Title: The Effects of Composting on Swine Manure Nutrients and Hormones Authors
Submitted to: Agronomy Society of America, Crop Science Society of America, Soil Science Society of America Meeting
Publication Type: Abstract Only
Publication Acceptance Date: July 6, 2009
Publication Date: November 1, 2009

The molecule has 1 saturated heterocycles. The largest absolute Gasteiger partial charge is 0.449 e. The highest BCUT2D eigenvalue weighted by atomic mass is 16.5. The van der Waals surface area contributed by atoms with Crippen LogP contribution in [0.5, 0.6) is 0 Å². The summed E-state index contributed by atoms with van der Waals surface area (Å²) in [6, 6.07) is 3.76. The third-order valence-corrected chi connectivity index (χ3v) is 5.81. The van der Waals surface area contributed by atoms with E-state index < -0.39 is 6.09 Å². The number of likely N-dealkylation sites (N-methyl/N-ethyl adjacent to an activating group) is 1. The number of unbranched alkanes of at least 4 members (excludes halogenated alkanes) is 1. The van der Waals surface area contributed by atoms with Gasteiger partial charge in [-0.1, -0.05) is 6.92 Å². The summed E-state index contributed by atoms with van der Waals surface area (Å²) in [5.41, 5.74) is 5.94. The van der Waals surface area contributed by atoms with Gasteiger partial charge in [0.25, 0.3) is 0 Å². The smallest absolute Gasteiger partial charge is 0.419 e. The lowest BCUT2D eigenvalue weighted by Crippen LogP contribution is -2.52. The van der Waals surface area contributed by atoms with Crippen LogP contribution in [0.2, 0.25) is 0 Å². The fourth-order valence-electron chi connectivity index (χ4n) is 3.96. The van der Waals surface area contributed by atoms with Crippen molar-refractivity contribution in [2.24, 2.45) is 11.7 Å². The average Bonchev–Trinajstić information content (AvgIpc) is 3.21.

Citation: Derby, N.E., Desutter, T.M., Casey, F.X., Hakk, H., Shelver, W.L. 2009. The Effects of Composting on Swine Manure Nutrients and Hormones [Abstract]. Agronomy Society of America, Crop Science Society of America, Soil Science Society of America Meeting, November 1-5, 2009, Pittsburgh, PA. Presentation 251-1. Technical Abstract: There is concern about the direct application of raw manure to fields as a soil amendment due to its relatively high concentration of ammonia, pathogens, and volatile organic compounds, which give rise to adverse odors and environmental concerns. In addition, not much is known about the fate and transport of reproductive hormones which are present in the manure. Composting may be a method to reduce the potentially harmful effects of manure application. Composting is the process of biodegradation by aerobic microorganisms, which destroys pathogens and converts organic compounds into a more stable form, resulting in a humus-like material better suited for application as a soil amendment. Two piles of swine manure with bedding (corn stalks) were constructed to allow for the monitoring of internal temperature and were sampled periodically for nitrate-, ammonium-, and total-N, total-P, pH, EC, and the hormones 17ß-estradiol and testosterone. One pile (compost) was mixed periodically throughout the study, resulting in temperature increases within the pile to the thermophillic range (>40°C) after each mixing. The other pile (static manure) was not mixed and the temperature of the manure stayed very close to ambient throughout. After 92 d, the compost had a pH closer to neutral, lower EC, and lower total-N content than the static manure pile. Both piles had greatly reduced ammonium concentrations at all depths, while the static manure pile showed more signs of nitrate leaching than the compost pile. Changes in hormone concentrations as a result of composting are forthcoming. After 92 d, the compost was a humus-like material with very little odor, while the static manure pile had maintained much of its original physical characteristics.